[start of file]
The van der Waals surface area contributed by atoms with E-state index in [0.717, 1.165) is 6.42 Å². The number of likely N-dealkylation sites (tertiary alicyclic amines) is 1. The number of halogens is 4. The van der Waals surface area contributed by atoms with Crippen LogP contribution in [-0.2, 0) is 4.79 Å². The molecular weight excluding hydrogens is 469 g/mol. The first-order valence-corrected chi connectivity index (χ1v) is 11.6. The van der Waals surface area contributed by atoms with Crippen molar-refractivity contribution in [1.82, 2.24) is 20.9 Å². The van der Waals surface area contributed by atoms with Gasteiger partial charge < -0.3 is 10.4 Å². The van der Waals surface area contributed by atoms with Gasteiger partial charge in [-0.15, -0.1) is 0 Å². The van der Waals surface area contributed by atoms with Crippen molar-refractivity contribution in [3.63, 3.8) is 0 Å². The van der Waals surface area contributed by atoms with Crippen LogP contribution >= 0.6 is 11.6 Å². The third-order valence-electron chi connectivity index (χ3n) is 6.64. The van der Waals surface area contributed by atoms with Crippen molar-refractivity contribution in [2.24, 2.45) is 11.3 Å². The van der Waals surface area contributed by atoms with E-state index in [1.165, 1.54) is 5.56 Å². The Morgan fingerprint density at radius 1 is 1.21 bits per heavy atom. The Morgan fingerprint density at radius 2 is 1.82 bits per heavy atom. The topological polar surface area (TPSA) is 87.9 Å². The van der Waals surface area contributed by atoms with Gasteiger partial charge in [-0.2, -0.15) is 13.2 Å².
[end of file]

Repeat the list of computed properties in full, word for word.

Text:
The van der Waals surface area contributed by atoms with E-state index in [0.717, 1.165) is 6.42 Å². The number of likely N-dealkylation sites (tertiary alicyclic amines) is 1. The number of halogens is 4. The van der Waals surface area contributed by atoms with Crippen LogP contribution in [-0.2, 0) is 4.79 Å². The molecular weight excluding hydrogens is 469 g/mol. The first-order valence-corrected chi connectivity index (χ1v) is 11.6. The van der Waals surface area contributed by atoms with Crippen molar-refractivity contribution in [1.82, 2.24) is 20.9 Å². The van der Waals surface area contributed by atoms with Gasteiger partial charge < -0.3 is 10.4 Å². The van der Waals surface area contributed by atoms with Gasteiger partial charge in [-0.15, -0.1) is 0 Å². The van der Waals surface area contributed by atoms with Crippen molar-refractivity contribution in [3.63, 3.8) is 0 Å². The van der Waals surface area contributed by atoms with Crippen LogP contribution >= 0.6 is 11.6 Å². The third-order valence-electron chi connectivity index (χ3n) is 6.64. The van der Waals surface area contributed by atoms with Crippen molar-refractivity contribution in [2.24, 2.45) is 11.3 Å². The van der Waals surface area contributed by atoms with E-state index in [1.165, 1.54) is 5.56 Å². The Morgan fingerprint density at radius 1 is 1.21 bits per heavy atom. The Morgan fingerprint density at radius 2 is 1.82 bits per heavy atom. The topological polar surface area (TPSA) is 87.9 Å². The van der Waals surface area contributed by atoms with Gasteiger partial charge in [-0.2, -0.15) is 13.2 Å².